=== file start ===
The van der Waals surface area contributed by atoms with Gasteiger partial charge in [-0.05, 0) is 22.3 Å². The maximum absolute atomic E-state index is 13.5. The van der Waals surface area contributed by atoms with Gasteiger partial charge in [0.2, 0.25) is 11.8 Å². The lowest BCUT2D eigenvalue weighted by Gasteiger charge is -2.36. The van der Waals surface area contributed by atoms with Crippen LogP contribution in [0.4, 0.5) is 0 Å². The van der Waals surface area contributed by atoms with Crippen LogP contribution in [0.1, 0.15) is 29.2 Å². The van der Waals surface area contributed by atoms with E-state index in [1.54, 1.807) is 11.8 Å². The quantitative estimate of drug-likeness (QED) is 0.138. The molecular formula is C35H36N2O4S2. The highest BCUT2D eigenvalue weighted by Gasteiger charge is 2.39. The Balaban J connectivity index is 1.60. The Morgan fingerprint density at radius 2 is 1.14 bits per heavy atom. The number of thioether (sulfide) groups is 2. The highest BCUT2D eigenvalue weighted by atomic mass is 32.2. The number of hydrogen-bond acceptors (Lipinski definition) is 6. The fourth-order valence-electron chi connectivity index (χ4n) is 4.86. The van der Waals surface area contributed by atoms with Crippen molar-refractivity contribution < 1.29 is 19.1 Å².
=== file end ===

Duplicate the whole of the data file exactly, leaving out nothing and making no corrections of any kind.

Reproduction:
The van der Waals surface area contributed by atoms with Gasteiger partial charge in [-0.05, 0) is 22.3 Å². The maximum absolute atomic E-state index is 13.5. The van der Waals surface area contributed by atoms with Gasteiger partial charge in [0.2, 0.25) is 11.8 Å². The lowest BCUT2D eigenvalue weighted by Gasteiger charge is -2.36. The van der Waals surface area contributed by atoms with Crippen LogP contribution in [0.4, 0.5) is 0 Å². The van der Waals surface area contributed by atoms with Crippen LogP contribution in [0.1, 0.15) is 29.2 Å². The van der Waals surface area contributed by atoms with E-state index in [1.54, 1.807) is 11.8 Å². The quantitative estimate of drug-likeness (QED) is 0.138. The molecular formula is C35H36N2O4S2. The highest BCUT2D eigenvalue weighted by Gasteiger charge is 2.39. The Balaban J connectivity index is 1.60. The Morgan fingerprint density at radius 2 is 1.14 bits per heavy atom. The number of thioether (sulfide) groups is 2. The highest BCUT2D eigenvalue weighted by atomic mass is 32.2. The number of hydrogen-bond acceptors (Lipinski definition) is 6. The fourth-order valence-electron chi connectivity index (χ4n) is 4.86. The van der Waals surface area contributed by atoms with Crippen molar-refractivity contribution < 1.29 is 19.1 Å².